## You need to test, we're here to help.

You need to test, we're here to help.

## 19 March 2014

### Tips and Tricks: Rescaling for Non-Voltage Measurements Figure 1: Using math rescale to read a current probe's output directly in Amperes
As we know, an oscilloscope is essentially an instrument that measures a constantly varying voltage as a function of time. Those measurements are subsequently analyzed to derive other properties of the input signal, such as frequency, amplitude, rise/fall times, and so on. But what about measurements of other electrical quantities as a function of time?

For example, suppose you're using a Teledyne LeCroy oscilloscope with a third-party current probe, but you still need a readout of the measurement in the proper units (our current probes automatically read in Amperes with no user intervention, but that's another matter). The Rescale function built into Teledyne LeCroy oscilloscopes is what you'll invoke to correct your readout. Figure 1 shows how it would be set up.

The upper trace, Channel 1, is the voltage output of the current probe. According to the probe's manufacturer, the probe's sensitivity is 0.33 mV/mA when operating into a 50-Ω impedance. The dialog box at bottom in Figure 1 summarizes the setup of the rescale function, showing the multiplicative and additive constants as well as the selected units. In this case, we are multiplying the acquired voltage waveform by a factor of 3 to convert from millivolts to milliamps. This is merely the reciprocal of the probe sensitivity: 1/(0.33 mV/mA) = 3 mA/mV.

In addition, the rescale function offers a choice of commonly measured physical units. In this case, Amperes is selected. Once the units are defined, any math operations performed on the rescaled waveform will result in correctly derived units. For example, multiplying voltages by current gives you instantaneous power in Watts. However, for power measurements, the voltage and current waveforms should be deskewed using the instrument's resample function to correctly align them in time. Figure 2: Using the rescale function to convert voltage into SPL in Pascals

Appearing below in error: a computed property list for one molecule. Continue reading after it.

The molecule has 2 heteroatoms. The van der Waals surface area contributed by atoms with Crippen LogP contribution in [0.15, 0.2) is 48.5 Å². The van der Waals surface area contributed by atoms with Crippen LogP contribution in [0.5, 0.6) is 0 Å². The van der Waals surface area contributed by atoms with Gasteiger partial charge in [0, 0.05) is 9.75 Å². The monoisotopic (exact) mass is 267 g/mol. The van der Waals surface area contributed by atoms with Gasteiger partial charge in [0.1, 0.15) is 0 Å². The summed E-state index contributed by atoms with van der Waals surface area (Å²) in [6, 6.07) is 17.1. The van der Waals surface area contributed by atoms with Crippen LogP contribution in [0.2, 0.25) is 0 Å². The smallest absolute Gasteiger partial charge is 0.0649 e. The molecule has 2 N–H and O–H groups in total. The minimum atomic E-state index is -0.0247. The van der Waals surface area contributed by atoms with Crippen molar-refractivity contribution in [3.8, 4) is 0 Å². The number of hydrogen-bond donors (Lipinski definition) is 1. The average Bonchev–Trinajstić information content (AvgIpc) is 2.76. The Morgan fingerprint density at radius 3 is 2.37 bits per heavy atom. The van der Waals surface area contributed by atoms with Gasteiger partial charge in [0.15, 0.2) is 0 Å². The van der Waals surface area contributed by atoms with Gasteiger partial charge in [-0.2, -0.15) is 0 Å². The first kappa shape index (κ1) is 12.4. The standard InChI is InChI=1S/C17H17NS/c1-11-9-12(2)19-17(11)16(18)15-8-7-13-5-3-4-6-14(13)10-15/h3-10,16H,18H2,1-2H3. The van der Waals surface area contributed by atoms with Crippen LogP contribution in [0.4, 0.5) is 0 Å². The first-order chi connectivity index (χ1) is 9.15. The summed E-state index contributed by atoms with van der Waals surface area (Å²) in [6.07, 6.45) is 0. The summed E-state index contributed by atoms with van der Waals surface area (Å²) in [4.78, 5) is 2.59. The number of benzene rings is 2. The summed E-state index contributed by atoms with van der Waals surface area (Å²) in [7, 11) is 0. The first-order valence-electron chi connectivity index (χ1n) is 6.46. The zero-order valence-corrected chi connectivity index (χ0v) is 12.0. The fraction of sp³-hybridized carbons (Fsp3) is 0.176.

Another example of a unit conversion using the rescale function is measuring sound pressure level (SPL) with an instrument microphone as the sensor (Figure 2). In this example, we measured SPL in units of pressure (Pascals or Pa).

The microphone was connected to an SPL calibrator, which generates 110 dB RMS relative to 20 μPa at 1 kHz. In Figure 2, the output of the microphone is in Channel 1. The RMS voltage read by Parameter P4 is 266.21 mV.

First, we convert the calibration level into Pascals. The calibrated 110 dB RMS relative to 20 μPa yields 6.32 Pa. The microphone's sensitivity is 6.32/0.266, or 23.76 Pa/V. This value is entered into the multiplier field in the rescale math function. We checked the Override Units box and the output units are specified as PAL for Pascals. Now, the RMS value of math trace F1 reads 6.32 Pa. Likewise, the FFT of F2 shows an RMS response of 6.32 Pa at 1 kHz.

So these are just a couple of ways to use the rescale function to correctly display non-voltage measurements, complete with correctly scaled and labeled axes. Let us know if you've come up with any others.